The primary aim of this project is to revise and update the content and format of the WellSAT (Wellness School Assessment Tool, www.wellsat.org), an online quantitative measure for evaluating the quality of school wellness policies. Originally launched in 2009, the website has had thousands of visitors across all 50 states, and is used by policy-makers, local-level advocates, researchers, and other key stakeholders working in both research and applied capacities. New school food standards arising out of the Healthy, Hunger-Free Kids Act of 2010, as well as the evolution of best practices in schools, necessitates a revision to keep the measure and website relevant. Investigators will review current school nutrition and physical education best practices, physical activity best practices, and United States Department of Agriculture regulations governing school districts participating in the federal school meal programs. A group of content area experts will be convened to serve in an advisory role as this revision is undertaken.
Evaluating School Wellness Policies Following Implementation of the Healthy, Hunger Free Kids Act of 2010: Updating the Wellness School Assessment Tool (WellSAT)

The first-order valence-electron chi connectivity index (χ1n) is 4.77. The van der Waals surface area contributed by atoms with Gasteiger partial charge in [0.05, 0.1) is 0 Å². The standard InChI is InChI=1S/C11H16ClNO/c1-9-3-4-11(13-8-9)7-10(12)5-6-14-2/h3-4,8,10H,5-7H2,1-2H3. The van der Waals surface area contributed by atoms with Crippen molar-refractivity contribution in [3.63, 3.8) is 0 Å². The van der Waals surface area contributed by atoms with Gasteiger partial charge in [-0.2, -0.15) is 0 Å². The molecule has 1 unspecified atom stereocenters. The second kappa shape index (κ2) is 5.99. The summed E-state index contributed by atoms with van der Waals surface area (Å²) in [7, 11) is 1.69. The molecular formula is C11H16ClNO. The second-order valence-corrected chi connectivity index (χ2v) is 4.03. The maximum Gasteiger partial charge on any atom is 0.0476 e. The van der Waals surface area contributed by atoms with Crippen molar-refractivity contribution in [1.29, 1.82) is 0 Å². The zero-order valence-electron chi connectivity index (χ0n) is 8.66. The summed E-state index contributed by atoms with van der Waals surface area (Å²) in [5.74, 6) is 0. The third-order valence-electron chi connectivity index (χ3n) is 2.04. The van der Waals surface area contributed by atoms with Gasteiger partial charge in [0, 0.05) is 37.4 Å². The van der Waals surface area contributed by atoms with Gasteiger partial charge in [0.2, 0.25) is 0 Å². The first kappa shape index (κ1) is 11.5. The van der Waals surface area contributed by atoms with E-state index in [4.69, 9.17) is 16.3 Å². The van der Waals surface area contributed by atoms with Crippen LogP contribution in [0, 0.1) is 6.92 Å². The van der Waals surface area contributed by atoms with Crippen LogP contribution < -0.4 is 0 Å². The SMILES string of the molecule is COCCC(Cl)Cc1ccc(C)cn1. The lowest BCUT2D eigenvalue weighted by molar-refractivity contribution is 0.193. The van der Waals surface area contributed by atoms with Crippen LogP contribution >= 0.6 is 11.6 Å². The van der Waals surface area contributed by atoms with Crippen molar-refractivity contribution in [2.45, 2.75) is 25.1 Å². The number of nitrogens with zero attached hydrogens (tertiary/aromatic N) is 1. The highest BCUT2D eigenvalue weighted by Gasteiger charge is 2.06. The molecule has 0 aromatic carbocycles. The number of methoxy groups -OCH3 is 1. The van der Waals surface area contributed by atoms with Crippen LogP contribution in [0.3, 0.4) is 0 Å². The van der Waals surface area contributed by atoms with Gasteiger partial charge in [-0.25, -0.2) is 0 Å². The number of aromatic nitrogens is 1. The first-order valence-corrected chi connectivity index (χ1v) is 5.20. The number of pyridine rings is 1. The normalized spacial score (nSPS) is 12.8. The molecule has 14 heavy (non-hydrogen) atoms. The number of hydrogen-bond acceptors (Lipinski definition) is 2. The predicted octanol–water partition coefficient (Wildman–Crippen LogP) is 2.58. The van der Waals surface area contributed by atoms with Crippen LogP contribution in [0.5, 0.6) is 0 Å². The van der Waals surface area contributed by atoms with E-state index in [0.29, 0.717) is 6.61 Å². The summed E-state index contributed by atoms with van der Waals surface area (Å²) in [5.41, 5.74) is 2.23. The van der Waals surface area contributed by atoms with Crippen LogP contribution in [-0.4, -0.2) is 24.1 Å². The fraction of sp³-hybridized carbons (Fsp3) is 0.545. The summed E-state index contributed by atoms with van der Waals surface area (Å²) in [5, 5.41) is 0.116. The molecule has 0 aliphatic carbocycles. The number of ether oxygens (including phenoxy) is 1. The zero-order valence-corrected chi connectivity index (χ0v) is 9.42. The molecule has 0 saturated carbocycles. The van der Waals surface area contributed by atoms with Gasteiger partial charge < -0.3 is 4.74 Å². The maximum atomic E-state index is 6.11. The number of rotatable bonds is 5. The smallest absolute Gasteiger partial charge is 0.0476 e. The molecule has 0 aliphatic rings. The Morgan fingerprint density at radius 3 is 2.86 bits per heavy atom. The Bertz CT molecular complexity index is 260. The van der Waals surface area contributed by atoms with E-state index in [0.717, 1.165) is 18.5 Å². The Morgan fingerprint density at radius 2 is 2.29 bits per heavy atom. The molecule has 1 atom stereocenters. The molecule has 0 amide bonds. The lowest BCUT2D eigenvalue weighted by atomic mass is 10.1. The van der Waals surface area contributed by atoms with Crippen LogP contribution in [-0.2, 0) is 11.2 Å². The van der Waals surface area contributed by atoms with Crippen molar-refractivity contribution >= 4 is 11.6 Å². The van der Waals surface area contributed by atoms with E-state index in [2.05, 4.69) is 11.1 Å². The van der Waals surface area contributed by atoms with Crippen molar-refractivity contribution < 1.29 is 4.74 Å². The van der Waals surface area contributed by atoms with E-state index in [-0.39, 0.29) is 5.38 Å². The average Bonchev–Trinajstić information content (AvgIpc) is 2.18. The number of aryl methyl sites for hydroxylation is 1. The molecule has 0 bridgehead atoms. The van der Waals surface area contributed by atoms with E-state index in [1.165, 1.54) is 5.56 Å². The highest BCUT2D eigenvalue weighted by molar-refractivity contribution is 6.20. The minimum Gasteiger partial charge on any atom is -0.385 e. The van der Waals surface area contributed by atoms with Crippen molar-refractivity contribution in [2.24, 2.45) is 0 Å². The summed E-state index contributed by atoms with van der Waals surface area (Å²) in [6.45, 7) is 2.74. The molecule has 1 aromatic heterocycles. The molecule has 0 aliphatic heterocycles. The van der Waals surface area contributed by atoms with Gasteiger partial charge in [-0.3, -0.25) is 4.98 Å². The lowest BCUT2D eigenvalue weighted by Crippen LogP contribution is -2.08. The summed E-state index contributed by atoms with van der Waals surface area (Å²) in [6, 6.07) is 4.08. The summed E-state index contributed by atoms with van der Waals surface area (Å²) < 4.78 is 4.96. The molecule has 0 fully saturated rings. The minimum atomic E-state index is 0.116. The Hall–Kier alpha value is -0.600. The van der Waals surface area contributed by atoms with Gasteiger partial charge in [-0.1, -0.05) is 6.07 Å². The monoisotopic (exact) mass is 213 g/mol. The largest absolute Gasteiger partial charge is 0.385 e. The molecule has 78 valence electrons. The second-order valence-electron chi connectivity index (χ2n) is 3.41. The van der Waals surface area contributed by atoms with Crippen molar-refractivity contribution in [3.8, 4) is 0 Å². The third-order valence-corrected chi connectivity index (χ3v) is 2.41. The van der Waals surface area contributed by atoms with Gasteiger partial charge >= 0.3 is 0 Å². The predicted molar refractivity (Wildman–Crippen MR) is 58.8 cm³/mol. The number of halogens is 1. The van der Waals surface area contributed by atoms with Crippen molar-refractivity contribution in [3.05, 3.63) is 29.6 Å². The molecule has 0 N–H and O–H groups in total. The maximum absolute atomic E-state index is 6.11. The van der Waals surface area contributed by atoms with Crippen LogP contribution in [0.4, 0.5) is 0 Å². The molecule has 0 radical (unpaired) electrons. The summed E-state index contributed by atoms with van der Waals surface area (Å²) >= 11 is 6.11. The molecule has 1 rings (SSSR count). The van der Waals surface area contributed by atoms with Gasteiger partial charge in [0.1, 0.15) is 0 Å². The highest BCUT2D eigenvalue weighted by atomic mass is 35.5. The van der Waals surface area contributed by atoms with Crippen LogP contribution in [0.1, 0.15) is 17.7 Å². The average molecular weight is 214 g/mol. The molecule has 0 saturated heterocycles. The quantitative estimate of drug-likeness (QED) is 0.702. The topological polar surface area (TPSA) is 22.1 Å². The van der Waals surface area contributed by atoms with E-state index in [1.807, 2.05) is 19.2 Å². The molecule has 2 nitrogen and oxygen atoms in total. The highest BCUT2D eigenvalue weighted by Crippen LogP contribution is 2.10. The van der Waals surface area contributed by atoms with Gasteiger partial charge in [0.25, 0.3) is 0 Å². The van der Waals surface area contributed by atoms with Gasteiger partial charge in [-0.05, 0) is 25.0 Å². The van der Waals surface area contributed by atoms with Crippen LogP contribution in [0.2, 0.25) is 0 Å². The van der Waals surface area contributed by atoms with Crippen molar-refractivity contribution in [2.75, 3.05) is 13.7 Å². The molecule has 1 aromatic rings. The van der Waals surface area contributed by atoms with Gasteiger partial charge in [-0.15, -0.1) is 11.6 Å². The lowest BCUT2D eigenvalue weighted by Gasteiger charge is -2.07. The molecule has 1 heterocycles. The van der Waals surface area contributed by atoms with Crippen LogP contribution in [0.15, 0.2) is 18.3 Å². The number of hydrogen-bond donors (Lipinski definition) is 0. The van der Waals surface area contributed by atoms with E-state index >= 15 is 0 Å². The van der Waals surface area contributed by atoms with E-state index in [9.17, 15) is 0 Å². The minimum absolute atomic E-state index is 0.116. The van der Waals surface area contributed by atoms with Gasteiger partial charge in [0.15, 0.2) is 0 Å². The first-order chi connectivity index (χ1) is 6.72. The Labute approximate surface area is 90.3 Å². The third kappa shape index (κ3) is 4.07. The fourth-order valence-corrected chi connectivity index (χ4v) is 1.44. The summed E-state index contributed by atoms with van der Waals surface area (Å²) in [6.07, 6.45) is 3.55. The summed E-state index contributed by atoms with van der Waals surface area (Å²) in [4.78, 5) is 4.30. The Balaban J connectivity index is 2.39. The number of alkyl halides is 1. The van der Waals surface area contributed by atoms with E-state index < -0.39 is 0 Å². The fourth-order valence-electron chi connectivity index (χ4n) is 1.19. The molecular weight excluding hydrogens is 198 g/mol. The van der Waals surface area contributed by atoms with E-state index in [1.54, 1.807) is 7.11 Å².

Strong nutrition standards for school meals, consistent with evidence-based recommendations, position children for optimal health and wellbeing. Strong science supports the link between lowering sodium intake and better health. This new issue brief from Healthy Eating Research examines the recent history of sodium standards for school meals. It highlights current sodium intake … More
Drinking water access in California schools: Room for improvement following implementation of school water policies
This study aimed to investigate how access to free drinking water in California public schools changed after implementation of 2010 federal and state school water policies. Repeated cross-sectional surveys were conducted with administrators in a random sample of California public schools, stratified by school type and urban-centric geography, from 2010 … More
In the next year, an estimated 1 in 4 children will experience food insecurity (up from 1 in 6, pre-pandemic), disproportionately impacting children in low-income households and racial/ethnic minorities. To mediate loss of school meals during closures and reduce COVID-19 exposure, Congress authorized the USDA to permit local education authorities … More